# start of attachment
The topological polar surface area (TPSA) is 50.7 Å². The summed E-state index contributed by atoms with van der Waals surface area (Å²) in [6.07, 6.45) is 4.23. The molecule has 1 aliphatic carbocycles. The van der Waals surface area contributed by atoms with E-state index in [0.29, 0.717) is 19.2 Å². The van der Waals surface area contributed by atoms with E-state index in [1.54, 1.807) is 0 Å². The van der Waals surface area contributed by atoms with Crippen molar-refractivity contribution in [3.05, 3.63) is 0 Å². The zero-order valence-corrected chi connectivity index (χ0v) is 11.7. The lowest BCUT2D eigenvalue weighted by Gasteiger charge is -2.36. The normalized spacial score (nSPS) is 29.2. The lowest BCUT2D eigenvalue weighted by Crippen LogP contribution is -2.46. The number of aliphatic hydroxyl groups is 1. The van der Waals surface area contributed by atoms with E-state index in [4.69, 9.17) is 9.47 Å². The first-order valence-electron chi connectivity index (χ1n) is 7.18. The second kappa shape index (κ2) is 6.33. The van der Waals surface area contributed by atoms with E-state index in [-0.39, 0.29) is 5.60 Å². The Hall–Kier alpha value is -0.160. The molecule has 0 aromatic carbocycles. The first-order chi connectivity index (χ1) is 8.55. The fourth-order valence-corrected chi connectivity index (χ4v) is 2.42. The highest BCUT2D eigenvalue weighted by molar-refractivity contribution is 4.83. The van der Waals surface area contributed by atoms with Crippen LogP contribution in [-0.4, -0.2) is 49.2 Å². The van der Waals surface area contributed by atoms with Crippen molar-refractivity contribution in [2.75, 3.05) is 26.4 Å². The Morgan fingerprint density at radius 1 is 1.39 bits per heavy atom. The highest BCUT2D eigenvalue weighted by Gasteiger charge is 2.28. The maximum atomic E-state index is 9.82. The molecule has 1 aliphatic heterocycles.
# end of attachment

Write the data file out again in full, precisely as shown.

The topological polar surface area (TPSA) is 50.7 Å². The summed E-state index contributed by atoms with van der Waals surface area (Å²) in [6.07, 6.45) is 4.23. The molecule has 1 aliphatic carbocycles. The van der Waals surface area contributed by atoms with E-state index in [0.29, 0.717) is 19.2 Å². The van der Waals surface area contributed by atoms with E-state index in [1.54, 1.807) is 0 Å². The van der Waals surface area contributed by atoms with Crippen molar-refractivity contribution in [3.05, 3.63) is 0 Å². The zero-order valence-corrected chi connectivity index (χ0v) is 11.7. The lowest BCUT2D eigenvalue weighted by Gasteiger charge is -2.36. The normalized spacial score (nSPS) is 29.2. The lowest BCUT2D eigenvalue weighted by Crippen LogP contribution is -2.46. The number of aliphatic hydroxyl groups is 1. The van der Waals surface area contributed by atoms with E-state index in [4.69, 9.17) is 9.47 Å². The first-order valence-electron chi connectivity index (χ1n) is 7.18. The second kappa shape index (κ2) is 6.33. The van der Waals surface area contributed by atoms with E-state index in [-0.39, 0.29) is 5.60 Å². The Hall–Kier alpha value is -0.160. The molecule has 0 aromatic carbocycles. The first-order chi connectivity index (χ1) is 8.55. The fourth-order valence-corrected chi connectivity index (χ4v) is 2.42. The highest BCUT2D eigenvalue weighted by molar-refractivity contribution is 4.83. The van der Waals surface area contributed by atoms with Crippen LogP contribution in [-0.4, -0.2) is 49.2 Å². The van der Waals surface area contributed by atoms with Crippen molar-refractivity contribution in [2.75, 3.05) is 26.4 Å². The Morgan fingerprint density at radius 1 is 1.39 bits per heavy atom. The highest BCUT2D eigenvalue weighted by Gasteiger charge is 2.28. The maximum atomic E-state index is 9.82. The molecule has 1 aliphatic heterocycles.